academic performance. TRACS focuses on ongoing teacher professional development that
targets specific student academic and school improvement needs including effective teaching and
learning and the retention of the most accomplished teachers through acknowledging and
rewarding teaching excellence. TRACS maximizes the talents of recognized teacher leaders by
assigning additional assignments or leadership roles and/or by placing them in high needs
schools or in challenging teaching assignments. If the project was unable to recruit teachers from
TRACS, then STEM teachers with strong recommendations from principals and/or other school
leadership would be considered.
The interview questions for Master Teacher were intended to identify the underlying
philosophy of the potential Master Teachers. The interview team consisted of the PI/co-PI’s and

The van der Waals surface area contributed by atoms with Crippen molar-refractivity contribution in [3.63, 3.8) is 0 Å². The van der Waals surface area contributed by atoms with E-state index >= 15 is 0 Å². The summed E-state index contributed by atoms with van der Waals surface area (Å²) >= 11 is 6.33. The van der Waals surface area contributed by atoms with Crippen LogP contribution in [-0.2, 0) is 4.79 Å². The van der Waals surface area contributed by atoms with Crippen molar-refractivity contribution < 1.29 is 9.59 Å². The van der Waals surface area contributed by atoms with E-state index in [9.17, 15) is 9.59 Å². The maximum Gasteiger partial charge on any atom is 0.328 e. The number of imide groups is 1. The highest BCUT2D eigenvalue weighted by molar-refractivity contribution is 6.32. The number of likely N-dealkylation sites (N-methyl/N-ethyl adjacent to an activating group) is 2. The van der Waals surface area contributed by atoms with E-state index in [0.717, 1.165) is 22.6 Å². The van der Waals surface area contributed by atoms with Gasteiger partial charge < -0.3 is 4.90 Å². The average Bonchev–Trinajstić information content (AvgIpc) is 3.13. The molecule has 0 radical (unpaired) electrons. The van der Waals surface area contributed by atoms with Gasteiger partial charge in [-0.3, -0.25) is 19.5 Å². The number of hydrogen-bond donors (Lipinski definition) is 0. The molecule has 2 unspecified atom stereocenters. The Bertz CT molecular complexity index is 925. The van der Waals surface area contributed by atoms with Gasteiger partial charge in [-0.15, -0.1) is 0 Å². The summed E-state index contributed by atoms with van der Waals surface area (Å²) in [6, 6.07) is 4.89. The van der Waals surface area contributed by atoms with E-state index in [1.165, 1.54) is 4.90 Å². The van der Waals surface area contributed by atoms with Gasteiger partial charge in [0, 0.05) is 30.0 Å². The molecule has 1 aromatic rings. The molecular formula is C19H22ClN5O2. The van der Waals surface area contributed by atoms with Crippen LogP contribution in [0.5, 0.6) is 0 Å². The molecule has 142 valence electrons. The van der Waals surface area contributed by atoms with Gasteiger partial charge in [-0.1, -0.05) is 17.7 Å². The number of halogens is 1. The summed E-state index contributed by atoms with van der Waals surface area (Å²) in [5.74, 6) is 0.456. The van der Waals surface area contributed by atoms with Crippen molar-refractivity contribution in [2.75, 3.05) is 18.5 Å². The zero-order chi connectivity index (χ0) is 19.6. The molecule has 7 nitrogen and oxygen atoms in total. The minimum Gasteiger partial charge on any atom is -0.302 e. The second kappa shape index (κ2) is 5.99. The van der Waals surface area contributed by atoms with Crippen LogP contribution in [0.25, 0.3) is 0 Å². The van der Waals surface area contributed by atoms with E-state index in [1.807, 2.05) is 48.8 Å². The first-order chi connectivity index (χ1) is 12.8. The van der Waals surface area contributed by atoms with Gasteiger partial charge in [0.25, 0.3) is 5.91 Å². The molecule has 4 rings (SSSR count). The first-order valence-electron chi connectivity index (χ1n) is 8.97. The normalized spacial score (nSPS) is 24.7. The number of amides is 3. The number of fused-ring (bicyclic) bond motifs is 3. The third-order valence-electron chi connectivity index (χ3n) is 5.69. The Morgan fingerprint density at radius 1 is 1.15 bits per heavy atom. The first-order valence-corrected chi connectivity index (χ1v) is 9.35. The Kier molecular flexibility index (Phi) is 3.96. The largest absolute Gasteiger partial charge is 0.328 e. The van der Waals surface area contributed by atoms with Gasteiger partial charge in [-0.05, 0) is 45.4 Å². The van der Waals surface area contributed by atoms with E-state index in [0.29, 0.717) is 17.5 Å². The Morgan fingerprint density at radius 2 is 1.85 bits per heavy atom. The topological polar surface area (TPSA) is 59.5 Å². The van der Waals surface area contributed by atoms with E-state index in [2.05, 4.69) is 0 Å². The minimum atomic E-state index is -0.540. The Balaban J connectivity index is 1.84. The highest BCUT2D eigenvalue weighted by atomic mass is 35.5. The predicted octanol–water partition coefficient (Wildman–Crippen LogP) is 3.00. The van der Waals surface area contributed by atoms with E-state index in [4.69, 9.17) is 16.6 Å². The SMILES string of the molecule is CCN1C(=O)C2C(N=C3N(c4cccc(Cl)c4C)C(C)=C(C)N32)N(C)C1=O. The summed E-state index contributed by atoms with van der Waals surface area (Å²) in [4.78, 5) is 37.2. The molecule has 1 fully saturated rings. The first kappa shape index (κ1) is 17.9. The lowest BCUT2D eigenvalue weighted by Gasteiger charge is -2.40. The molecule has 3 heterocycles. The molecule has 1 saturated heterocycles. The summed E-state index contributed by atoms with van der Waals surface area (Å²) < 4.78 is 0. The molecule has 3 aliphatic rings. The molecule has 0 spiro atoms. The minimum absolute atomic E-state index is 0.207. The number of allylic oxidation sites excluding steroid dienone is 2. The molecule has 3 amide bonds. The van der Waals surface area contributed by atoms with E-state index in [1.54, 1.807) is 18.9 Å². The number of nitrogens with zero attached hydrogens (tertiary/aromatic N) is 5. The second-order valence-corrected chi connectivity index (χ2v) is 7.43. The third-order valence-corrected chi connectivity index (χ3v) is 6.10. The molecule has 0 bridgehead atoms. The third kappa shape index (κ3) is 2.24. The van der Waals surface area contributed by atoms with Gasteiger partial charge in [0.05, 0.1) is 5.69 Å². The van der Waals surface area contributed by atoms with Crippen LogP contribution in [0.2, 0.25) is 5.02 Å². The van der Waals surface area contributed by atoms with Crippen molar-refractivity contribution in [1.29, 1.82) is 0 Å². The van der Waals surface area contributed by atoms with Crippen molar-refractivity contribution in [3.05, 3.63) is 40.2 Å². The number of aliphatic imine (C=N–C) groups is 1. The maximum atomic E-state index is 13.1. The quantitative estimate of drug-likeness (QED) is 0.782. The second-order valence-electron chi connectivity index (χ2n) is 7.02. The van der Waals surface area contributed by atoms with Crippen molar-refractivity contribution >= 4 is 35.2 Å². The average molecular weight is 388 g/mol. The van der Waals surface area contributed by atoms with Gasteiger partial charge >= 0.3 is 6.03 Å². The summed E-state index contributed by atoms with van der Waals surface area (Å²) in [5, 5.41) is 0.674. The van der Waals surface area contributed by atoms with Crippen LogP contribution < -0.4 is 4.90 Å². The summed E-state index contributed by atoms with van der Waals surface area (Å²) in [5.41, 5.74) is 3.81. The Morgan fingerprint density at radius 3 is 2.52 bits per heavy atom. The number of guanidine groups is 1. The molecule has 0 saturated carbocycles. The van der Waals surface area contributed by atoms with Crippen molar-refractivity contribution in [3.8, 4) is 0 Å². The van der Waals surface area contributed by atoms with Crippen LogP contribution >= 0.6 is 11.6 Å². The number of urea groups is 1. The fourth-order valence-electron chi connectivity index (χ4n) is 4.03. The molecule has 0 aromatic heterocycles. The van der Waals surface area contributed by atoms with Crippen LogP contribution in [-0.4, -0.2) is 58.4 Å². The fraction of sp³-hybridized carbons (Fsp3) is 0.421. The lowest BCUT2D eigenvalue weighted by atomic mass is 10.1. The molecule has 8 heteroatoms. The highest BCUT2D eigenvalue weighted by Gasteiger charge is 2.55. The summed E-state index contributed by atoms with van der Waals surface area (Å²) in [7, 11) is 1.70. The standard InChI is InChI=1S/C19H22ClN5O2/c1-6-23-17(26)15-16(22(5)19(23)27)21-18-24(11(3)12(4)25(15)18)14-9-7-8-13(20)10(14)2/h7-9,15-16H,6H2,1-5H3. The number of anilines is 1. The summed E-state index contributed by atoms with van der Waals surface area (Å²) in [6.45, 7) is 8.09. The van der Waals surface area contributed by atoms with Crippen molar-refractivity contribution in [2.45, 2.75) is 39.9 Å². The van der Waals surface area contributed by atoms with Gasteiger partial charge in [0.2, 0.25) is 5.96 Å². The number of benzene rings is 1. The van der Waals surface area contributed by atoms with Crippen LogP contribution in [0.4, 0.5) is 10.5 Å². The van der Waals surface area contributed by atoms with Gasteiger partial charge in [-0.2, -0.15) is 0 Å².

project staff. Questions focused on the interviewee’s ideology as it relates to his/her teaching
philosophy. Other questions focused on teaching practices. For example, “Describe the best
science lesson you ever taught; what are some ways you integrate STEM into your everyday
curriculum?” The questions were designed to probe for information about the teacher’s
flexibility in dealing with the constant changes that occur in the classroom when teaching using
inquiry-based strategies. To date, all six of the Master Teachers have been selected. They
represent preschool through grade 3 and range in years of teaching from 6 to 29 with an average
of 16.5 years. While only two are TRACS teachers, a third has been a science support teacher in
Toledo Public Schools for several years. The two TRACS teachers, both teachers of first grade,
have served as a Peer Math Coach and a Peer Literacy Coach for their district.
VI. Training Phase Assessment Tools
The original evaluation plan called for the use of the Science Teacher Self Efficacy
Instrument (STEBI) (Riggs and Enochs, 1990) the Science Teacher Ideological Preference Scale
(STIPS) (Jones and Harty, 1978; Gado, 2005), focus group interviews, content assessments, and
classroom observations. In addition, a leadership survey used in the NSF MSP LEADERS will